Chapter 13 Bankruptcy
Southern Utah Chapter 13 Bankruptcy Attorney
Chapter 13 bankruptcy, sometimes called a reorganization bankruptcy, differs from Chapter 7 in that a debtor will be allowed to keep most of his assets in exchange for creating and abiding by a three or five-year payment plan. The bankruptcy Trustee oversees the plan and distributes a portion of the payments to each of the debtor’s creditors. After the plan is successfully completed, any remaining debt will be discharged.
To qualify for a Chapter 13 bankruptcy, a debtor must have a current income, and his combined debt must not exceed a certain limit. As the Chapter 7, the Chapter 13 begins by filing a petition with schedules detailing the debtor’s debts, income, assets, exemptions, and expenses. A plan is then formulated to determine how much the debtor must pay each month.
Other than the payment plan, the Chapter 13 process is very similar to the Chapter 7 process once the debtor’s petition is filed. Review the Chapter 7 process by clicking here.
The Chapter 13 bankruptcy is just as complex as the Chapter 7, if not more so as it extends over several years before a discharge is granted. The attorney’s at Ruesch & Reeve PLLC has helped debtors in all types of situations traverse the necessary paperwork and successfully negotiate a discharge. If you believe you can benefit from bankruptcy protection, please contact our office for a free initial consultation to discuss your specific case.
Benefits of a Chapter 13 Reorganization
A Chapter 13 reorganization may offer a debtor certain benefits over a Chapter 7 liquidation. Under Chapter 13, you may be able to:
- Save your home from foreclosure
- Keep your company’s doors open while you restructure and repay debt
- Reschedule and lower payments on secured debts
- Protect third parties who are also liable for your debt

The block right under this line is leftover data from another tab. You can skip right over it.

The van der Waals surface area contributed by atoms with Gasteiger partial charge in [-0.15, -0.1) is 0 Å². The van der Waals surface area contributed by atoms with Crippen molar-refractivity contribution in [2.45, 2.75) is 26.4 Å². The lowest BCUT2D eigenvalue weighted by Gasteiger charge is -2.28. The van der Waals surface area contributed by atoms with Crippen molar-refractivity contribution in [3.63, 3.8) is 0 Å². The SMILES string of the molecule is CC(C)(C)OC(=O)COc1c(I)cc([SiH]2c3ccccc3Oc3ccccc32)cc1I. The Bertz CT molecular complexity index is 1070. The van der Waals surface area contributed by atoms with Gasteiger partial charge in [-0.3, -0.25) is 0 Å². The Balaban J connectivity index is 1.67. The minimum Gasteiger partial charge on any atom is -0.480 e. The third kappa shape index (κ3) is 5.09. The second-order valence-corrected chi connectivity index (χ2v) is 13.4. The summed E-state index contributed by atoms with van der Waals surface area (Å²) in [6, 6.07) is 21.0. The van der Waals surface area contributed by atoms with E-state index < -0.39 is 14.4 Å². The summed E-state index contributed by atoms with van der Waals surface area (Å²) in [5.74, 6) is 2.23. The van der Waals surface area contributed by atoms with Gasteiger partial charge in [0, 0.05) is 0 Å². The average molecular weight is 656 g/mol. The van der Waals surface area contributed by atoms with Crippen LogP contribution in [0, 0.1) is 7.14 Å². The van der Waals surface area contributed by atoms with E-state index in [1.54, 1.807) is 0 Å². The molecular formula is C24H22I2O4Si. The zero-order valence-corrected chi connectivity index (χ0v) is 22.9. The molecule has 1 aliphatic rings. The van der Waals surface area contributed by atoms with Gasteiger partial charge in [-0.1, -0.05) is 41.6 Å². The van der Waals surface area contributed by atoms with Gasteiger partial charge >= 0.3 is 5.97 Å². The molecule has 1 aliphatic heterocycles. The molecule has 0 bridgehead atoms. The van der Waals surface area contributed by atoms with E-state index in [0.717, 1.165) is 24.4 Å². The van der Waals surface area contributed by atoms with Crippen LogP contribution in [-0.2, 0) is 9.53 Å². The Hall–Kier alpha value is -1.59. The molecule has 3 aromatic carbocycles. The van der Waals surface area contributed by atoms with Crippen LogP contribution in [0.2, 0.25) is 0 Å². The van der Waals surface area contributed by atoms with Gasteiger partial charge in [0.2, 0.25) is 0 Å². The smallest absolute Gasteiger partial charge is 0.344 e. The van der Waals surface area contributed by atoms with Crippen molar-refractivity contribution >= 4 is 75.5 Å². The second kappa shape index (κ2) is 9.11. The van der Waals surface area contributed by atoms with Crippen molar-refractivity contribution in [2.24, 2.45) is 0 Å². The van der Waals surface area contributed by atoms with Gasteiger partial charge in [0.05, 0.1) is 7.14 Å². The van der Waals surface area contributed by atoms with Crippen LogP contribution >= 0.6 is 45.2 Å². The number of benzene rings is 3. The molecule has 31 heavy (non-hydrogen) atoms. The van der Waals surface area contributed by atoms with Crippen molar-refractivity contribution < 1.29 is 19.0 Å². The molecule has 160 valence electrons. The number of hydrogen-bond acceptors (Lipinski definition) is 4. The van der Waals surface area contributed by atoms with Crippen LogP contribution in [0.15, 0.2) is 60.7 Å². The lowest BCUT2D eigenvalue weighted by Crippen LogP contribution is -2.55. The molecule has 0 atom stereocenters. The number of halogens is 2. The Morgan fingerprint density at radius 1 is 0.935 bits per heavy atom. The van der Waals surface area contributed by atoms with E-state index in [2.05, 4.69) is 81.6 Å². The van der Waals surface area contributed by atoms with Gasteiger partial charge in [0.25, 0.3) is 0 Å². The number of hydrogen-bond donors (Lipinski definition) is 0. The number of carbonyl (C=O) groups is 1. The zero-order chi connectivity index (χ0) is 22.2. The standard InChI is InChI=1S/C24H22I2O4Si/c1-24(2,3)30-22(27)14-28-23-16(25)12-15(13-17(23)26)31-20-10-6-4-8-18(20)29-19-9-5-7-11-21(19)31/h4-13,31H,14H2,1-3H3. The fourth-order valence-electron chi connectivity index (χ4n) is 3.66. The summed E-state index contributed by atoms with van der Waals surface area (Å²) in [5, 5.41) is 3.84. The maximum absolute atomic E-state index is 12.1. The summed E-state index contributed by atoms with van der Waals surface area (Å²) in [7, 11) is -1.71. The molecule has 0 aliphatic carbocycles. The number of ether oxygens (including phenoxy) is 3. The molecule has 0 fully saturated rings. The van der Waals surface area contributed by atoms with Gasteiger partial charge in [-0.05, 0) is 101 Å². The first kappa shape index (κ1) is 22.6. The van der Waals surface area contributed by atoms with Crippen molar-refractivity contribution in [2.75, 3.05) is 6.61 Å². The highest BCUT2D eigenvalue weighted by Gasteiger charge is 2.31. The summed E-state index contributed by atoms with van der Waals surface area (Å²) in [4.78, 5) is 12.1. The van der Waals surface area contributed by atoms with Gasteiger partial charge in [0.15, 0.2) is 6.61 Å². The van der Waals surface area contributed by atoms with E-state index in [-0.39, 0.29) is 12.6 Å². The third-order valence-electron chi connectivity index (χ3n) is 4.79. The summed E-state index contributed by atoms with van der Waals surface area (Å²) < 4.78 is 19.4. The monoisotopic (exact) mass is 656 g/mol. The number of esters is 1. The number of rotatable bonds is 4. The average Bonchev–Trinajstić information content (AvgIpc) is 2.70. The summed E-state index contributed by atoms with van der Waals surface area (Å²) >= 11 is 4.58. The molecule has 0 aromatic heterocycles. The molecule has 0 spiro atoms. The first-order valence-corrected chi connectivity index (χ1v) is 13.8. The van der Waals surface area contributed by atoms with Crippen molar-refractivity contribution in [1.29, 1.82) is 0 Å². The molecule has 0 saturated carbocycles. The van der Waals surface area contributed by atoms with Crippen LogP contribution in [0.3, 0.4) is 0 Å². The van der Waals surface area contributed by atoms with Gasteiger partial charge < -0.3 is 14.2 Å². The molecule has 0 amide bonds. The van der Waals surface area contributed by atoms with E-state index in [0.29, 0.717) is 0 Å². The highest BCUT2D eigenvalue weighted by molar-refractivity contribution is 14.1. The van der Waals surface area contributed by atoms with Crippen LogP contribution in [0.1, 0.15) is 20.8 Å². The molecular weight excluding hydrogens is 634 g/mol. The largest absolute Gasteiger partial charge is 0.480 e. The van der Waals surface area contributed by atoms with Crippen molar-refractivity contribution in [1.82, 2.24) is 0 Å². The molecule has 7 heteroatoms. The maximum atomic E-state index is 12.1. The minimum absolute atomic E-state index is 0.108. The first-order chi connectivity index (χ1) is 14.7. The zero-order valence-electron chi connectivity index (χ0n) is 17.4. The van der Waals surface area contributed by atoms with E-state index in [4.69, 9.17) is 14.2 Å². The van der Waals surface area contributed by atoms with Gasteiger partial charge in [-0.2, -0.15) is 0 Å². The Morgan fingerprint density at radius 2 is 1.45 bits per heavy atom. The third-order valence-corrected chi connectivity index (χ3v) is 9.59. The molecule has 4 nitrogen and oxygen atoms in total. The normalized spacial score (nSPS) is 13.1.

- Avoid any and all contact with creditors
Each individual or business seeking bankruptcy protection will have different concerns and long-term goals, and that is why it is so important to consider all of your options before you file. Take the first step and arrange a confidential consultation with a seasoned Utah Chapter 13 bankruptcy attorney at Ruesch & Reeve PLLC. Call today and see what we can do for you.
With new laws it's not worth it to file for bankruptcy
False. The new law effective October 2005 allows you to quality for a Chapter 7 bankruptcy if your household income is less than your state’s median, or if you pass a “Means Test” to see if you have qualifying, low disposable income.
I have to have a large amount of debt before qualifying for bankruptcy
False. The question to ask is, “Is my debt load overwhelming compared to the amount of disposable income I currently have?”
I will lose everything I own including my car and home
False. Every state has exemptions which allow you to keep bare necessities. Insert link to info below in red. A place to live and a way to drive to work could be considered bare necessities.
It will take at least seven to ten years for my credit to recover from bankruptcy